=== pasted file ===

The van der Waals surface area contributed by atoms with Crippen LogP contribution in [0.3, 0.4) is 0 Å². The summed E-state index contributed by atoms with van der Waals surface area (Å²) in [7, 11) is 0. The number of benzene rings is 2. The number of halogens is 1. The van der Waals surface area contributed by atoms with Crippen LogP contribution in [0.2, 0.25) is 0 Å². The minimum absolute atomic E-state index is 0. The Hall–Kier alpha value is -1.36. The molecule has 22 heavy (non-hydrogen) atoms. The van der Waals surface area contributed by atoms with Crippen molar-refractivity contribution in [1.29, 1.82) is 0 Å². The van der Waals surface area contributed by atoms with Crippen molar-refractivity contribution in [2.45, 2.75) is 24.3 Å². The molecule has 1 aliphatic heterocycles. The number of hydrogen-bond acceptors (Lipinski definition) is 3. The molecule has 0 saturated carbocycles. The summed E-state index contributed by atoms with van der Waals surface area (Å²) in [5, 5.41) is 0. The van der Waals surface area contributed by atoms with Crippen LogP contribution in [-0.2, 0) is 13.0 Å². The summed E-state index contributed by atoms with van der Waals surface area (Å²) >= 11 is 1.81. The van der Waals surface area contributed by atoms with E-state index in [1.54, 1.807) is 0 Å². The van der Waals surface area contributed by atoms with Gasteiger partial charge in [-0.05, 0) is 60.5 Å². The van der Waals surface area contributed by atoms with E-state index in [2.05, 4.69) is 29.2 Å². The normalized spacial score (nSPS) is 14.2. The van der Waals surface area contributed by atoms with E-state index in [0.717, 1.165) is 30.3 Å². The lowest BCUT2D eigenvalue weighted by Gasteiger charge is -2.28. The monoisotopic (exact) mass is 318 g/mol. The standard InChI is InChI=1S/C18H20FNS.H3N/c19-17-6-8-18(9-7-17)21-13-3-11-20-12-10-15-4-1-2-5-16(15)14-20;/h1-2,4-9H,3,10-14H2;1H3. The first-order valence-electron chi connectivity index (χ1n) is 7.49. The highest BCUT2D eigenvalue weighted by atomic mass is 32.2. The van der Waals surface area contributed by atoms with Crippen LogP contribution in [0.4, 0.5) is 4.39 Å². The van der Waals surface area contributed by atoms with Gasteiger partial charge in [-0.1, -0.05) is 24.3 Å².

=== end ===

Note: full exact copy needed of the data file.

The van der Waals surface area contributed by atoms with Crippen LogP contribution in [0.3, 0.4) is 0 Å². The summed E-state index contributed by atoms with van der Waals surface area (Å²) in [7, 11) is 0. The number of benzene rings is 2. The number of halogens is 1. The van der Waals surface area contributed by atoms with Crippen LogP contribution in [0.2, 0.25) is 0 Å². The minimum absolute atomic E-state index is 0. The Hall–Kier alpha value is -1.36. The molecule has 22 heavy (non-hydrogen) atoms. The van der Waals surface area contributed by atoms with Crippen molar-refractivity contribution in [1.29, 1.82) is 0 Å². The van der Waals surface area contributed by atoms with Crippen molar-refractivity contribution in [2.45, 2.75) is 24.3 Å². The molecule has 1 aliphatic heterocycles. The number of hydrogen-bond acceptors (Lipinski definition) is 3. The molecule has 0 saturated carbocycles. The summed E-state index contributed by atoms with van der Waals surface area (Å²) in [5, 5.41) is 0. The van der Waals surface area contributed by atoms with Crippen LogP contribution in [-0.2, 0) is 13.0 Å². The summed E-state index contributed by atoms with van der Waals surface area (Å²) >= 11 is 1.81. The van der Waals surface area contributed by atoms with E-state index in [1.54, 1.807) is 0 Å². The van der Waals surface area contributed by atoms with Gasteiger partial charge in [-0.05, 0) is 60.5 Å². The van der Waals surface area contributed by atoms with E-state index in [2.05, 4.69) is 29.2 Å². The normalized spacial score (nSPS) is 14.2. The van der Waals surface area contributed by atoms with E-state index in [0.717, 1.165) is 30.3 Å². The lowest BCUT2D eigenvalue weighted by Gasteiger charge is -2.28. The monoisotopic (exact) mass is 318 g/mol. The standard InChI is InChI=1S/C18H20FNS.H3N/c19-17-6-8-18(9-7-17)21-13-3-11-20-12-10-15-4-1-2-5-16(15)14-20;/h1-2,4-9H,3,10-14H2;1H3. The first-order valence-electron chi connectivity index (χ1n) is 7.49. The highest BCUT2D eigenvalue weighted by atomic mass is 32.2. The van der Waals surface area contributed by atoms with Crippen LogP contribution in [0.4, 0.5) is 4.39 Å². The van der Waals surface area contributed by atoms with Gasteiger partial charge in [-0.1, -0.05) is 24.3 Å².